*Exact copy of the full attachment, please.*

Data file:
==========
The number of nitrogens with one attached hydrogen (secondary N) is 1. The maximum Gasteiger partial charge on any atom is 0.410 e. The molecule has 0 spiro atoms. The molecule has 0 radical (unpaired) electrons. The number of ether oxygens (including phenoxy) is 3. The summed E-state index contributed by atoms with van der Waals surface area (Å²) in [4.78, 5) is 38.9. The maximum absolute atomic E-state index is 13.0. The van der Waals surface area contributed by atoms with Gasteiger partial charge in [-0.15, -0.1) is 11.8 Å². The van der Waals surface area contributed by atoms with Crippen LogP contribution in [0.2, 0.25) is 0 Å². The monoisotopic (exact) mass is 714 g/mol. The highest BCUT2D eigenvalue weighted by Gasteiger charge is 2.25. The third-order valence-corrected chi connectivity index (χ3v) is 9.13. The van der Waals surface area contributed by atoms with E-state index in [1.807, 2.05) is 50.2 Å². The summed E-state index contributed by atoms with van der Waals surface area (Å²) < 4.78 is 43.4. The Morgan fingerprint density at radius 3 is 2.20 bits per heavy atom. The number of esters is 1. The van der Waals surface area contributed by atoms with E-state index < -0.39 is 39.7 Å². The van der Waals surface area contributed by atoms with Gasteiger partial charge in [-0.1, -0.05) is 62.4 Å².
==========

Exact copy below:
The number of nitrogens with one attached hydrogen (secondary N) is 1. The maximum Gasteiger partial charge on any atom is 0.410 e. The molecule has 0 spiro atoms. The molecule has 0 radical (unpaired) electrons. The number of ether oxygens (including phenoxy) is 3. The summed E-state index contributed by atoms with van der Waals surface area (Å²) in [4.78, 5) is 38.9. The maximum absolute atomic E-state index is 13.0. The van der Waals surface area contributed by atoms with Gasteiger partial charge in [-0.15, -0.1) is 11.8 Å². The van der Waals surface area contributed by atoms with Crippen LogP contribution in [0.2, 0.25) is 0 Å². The monoisotopic (exact) mass is 714 g/mol. The highest BCUT2D eigenvalue weighted by Gasteiger charge is 2.25. The third-order valence-corrected chi connectivity index (χ3v) is 9.13. The van der Waals surface area contributed by atoms with E-state index in [1.807, 2.05) is 50.2 Å². The summed E-state index contributed by atoms with van der Waals surface area (Å²) < 4.78 is 43.4. The Morgan fingerprint density at radius 3 is 2.20 bits per heavy atom. The number of esters is 1. The van der Waals surface area contributed by atoms with E-state index < -0.39 is 39.7 Å². The van der Waals surface area contributed by atoms with Gasteiger partial charge in [-0.1, -0.05) is 62.4 Å².